Snakes can be anywhere, from the arid deserts of Australia to the tropical backyards of Florida residents. Those who are unfortunate enough to be bitten by snakes have described agonizing snake bite symptoms such as difficulty breathing, vomiting and nausea; numbness, and organ failure. It’s a relatively painful way of dying. And even though we have developed anti-venom which has been responsible for the survival of many; if not treated, bites from venomous snakes can still claim lives. From Russell’s Viper to the Black Mamba, these are some of the world’s most venomous Snakes.
Check out 15 Of The Deadliest Snakes In The World That Proved To Be Fatal.
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1 Belcher’s Sea Snake
The most venemous snake in the world is the Belcher sea snake, specie that belongs to Elapidae's family. Its scientific name is Hydrophis Belcheri.
The Belcher sea snake is the most poisonous sea specie since its venom is 100 times more deadly than the most poisonous terrestrial species. Still, it is not dangerous for humans as they hardly bite and when it does, it doesn’t release all their venom. This means that only one quarter of all bitten humans will be poisoned. However, with just a few milligrams of this toxin, it would be enough to kill over 100 men.
2 Black Mamba
For these reasons, the black mamba is widely considered the world's deadliest snake. Black mambas live in the savannas and rocky hills of southern and eastern Africa. They are Africa's longest venomous snake, reaching up to 14 feet (4.5 meters) in length, although 8.2 feet (2.5 meters) is more the average.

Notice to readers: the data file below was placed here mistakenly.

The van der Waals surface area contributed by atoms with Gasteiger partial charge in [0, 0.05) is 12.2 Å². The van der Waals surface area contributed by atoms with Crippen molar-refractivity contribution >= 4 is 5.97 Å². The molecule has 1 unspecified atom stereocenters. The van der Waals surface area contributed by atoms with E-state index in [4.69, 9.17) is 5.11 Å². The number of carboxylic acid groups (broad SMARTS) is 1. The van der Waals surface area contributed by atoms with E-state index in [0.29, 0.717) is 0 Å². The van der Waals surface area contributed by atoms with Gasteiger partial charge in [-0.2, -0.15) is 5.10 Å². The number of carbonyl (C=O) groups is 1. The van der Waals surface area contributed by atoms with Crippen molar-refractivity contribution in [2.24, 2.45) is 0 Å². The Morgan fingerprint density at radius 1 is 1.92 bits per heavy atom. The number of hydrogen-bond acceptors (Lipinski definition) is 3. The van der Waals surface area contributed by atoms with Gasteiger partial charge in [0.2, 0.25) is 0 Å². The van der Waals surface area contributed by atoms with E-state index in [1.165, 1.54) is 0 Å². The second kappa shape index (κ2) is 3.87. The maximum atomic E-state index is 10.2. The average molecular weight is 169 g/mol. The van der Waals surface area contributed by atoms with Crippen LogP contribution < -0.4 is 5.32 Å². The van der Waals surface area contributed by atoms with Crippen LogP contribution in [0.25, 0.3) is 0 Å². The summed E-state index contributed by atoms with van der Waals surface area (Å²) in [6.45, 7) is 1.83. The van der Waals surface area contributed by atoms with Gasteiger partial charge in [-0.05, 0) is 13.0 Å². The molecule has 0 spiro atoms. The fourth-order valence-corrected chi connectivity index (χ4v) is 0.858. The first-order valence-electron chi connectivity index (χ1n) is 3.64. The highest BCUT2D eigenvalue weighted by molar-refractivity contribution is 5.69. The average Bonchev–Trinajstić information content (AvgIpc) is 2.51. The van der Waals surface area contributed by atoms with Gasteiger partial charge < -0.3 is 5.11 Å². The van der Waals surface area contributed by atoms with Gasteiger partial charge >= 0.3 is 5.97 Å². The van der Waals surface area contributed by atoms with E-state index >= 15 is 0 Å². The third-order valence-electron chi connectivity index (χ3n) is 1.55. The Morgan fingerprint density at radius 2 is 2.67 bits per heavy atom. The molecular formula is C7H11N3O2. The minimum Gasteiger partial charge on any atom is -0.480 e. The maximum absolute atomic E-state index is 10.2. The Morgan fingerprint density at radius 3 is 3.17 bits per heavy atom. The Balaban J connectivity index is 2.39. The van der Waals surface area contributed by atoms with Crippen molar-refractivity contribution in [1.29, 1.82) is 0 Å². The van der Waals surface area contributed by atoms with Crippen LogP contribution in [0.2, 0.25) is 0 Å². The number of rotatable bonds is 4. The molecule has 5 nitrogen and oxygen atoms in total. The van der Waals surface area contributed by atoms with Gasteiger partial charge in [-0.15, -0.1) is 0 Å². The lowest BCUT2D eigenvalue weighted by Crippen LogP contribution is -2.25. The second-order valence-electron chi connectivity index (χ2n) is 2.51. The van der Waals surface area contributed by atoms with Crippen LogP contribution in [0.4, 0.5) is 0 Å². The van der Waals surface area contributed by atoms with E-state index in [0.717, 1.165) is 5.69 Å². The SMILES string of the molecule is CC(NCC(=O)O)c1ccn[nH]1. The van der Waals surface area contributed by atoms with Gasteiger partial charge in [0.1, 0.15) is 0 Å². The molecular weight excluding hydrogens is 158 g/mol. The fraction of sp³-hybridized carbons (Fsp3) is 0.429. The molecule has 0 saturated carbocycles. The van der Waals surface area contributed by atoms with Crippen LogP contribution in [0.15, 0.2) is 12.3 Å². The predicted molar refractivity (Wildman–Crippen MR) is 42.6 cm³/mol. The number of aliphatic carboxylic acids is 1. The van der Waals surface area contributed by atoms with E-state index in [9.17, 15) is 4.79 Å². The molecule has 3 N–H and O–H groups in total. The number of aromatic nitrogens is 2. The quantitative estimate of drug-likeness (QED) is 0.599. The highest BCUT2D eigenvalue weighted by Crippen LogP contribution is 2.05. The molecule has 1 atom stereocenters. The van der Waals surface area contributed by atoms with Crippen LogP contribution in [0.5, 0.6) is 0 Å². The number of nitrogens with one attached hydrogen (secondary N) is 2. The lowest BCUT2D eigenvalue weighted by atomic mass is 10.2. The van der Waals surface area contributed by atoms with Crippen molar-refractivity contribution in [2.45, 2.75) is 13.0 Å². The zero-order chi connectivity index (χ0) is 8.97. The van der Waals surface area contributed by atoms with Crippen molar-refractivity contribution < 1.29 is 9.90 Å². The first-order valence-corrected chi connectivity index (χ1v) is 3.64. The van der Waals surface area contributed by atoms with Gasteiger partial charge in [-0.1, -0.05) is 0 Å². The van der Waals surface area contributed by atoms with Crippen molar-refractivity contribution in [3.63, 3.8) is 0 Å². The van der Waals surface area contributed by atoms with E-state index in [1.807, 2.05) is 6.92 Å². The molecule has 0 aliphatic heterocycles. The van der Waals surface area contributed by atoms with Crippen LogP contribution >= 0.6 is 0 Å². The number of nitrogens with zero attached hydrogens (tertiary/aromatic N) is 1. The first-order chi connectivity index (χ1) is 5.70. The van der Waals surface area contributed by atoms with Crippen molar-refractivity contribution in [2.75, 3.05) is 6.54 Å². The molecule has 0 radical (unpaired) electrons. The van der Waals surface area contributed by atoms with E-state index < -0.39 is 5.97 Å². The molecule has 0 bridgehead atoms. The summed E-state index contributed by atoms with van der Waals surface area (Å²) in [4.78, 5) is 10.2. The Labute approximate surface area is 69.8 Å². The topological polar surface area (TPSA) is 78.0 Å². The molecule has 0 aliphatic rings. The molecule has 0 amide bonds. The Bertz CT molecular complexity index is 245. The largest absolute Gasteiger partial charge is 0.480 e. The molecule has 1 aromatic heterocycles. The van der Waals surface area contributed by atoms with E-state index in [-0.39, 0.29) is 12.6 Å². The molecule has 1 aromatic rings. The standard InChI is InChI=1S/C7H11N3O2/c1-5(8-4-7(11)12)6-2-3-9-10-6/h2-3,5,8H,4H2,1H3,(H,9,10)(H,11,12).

Black mambas are "fast, nervous, lethally venomous, and when threatened, highly aggressive," according to National Geographic magazine. In June, a New York woman was found dead in her suburban New York home - apparently after having been bitten by her own pet black mamba.
3 Russell's viper
Russell's viper is native to Asia - found in places from India to Taiwan to Indonesia, says Britannica Encyclopedia. These snakes exist in open country, often in farmland - which makes contact with humans very likely.
The bite of Vipera russelli can be fatal. In Sri Lanka, Burma and India it is responsible for the majority of snakebite incidents. It is a very dangerous snake. Large members of some species can easily deliver a lethal dose in humans. Victims will usually complain of pain at the bite site, and swelling may be evident. Substantial coagulopathy and acute renal failure may ensue. Unique to certain subspecies, there has been reported symptoms indicative of a neurotoxic and myotoxic venom including ptosis, dysarthrias, and generalized weakness.
4 Inland Taipan
The Inland Taipan (Oxyuranus microlepidotus), is a venomous snake of the taipan genus commonly found in semi-arid regions of central east Australia.
The inland taipan is not just a venomous snake it's considered the most venomous snake in the world by many people. When compared drop for drop and based on the median lethal dose (LD50) value in mice, its venom is by far the most toxic of any land snake or even sea snakes.
Although extremely venomous and a very capable striker, contrary to the rather aggressive nature of its relative the coastal taipan, this serpent is usually quite a shy and reclusive snake species. With its placid disposition it prefers to escape from trouble, but it will defend itself and strike if mishandled, provoked or prevented from escaping.
Rattlesnakes are large, venomous snakes that are found throughout North and South America. The greatest concentration of them is in the Southwestern United States and in Northern Mexico. Arizona is home to 13 species of rattler, more than any other state. The most distinctive feature that these species share is the rattle.
Most people bitten by rattlesnakes have inadvertently stepped on them — so watch where you’re walking! Rattlesnake bites can be dangerous but are very rarely fatal to humans. With proper medical treatment, including antivenin, bites are usually not serious.